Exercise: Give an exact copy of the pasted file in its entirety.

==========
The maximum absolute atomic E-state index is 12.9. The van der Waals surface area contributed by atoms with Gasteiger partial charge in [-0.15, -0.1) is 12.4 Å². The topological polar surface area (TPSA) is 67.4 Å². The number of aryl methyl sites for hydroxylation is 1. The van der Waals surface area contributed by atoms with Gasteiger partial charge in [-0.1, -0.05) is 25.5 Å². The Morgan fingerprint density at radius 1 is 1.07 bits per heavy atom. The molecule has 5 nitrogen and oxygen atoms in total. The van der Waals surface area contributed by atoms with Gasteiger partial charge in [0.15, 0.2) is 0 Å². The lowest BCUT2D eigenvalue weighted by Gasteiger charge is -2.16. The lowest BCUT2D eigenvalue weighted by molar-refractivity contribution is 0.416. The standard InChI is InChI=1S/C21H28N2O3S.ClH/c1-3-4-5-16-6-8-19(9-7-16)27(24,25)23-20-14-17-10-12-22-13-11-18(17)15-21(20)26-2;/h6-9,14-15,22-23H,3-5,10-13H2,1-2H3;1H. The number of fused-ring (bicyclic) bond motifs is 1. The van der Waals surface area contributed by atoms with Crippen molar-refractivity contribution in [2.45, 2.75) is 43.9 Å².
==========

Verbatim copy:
The maximum absolute atomic E-state index is 12.9. The van der Waals surface area contributed by atoms with Gasteiger partial charge in [-0.15, -0.1) is 12.4 Å². The topological polar surface area (TPSA) is 67.4 Å². The number of aryl methyl sites for hydroxylation is 1. The van der Waals surface area contributed by atoms with Gasteiger partial charge in [-0.1, -0.05) is 25.5 Å². The Morgan fingerprint density at radius 1 is 1.07 bits per heavy atom. The molecule has 5 nitrogen and oxygen atoms in total. The van der Waals surface area contributed by atoms with Gasteiger partial charge in [0.15, 0.2) is 0 Å². The lowest BCUT2D eigenvalue weighted by Gasteiger charge is -2.16. The lowest BCUT2D eigenvalue weighted by molar-refractivity contribution is 0.416. The standard InChI is InChI=1S/C21H28N2O3S.ClH/c1-3-4-5-16-6-8-19(9-7-16)27(24,25)23-20-14-17-10-12-22-13-11-18(17)15-21(20)26-2;/h6-9,14-15,22-23H,3-5,10-13H2,1-2H3;1H. The number of fused-ring (bicyclic) bond motifs is 1. The van der Waals surface area contributed by atoms with Crippen molar-refractivity contribution in [2.45, 2.75) is 43.9 Å².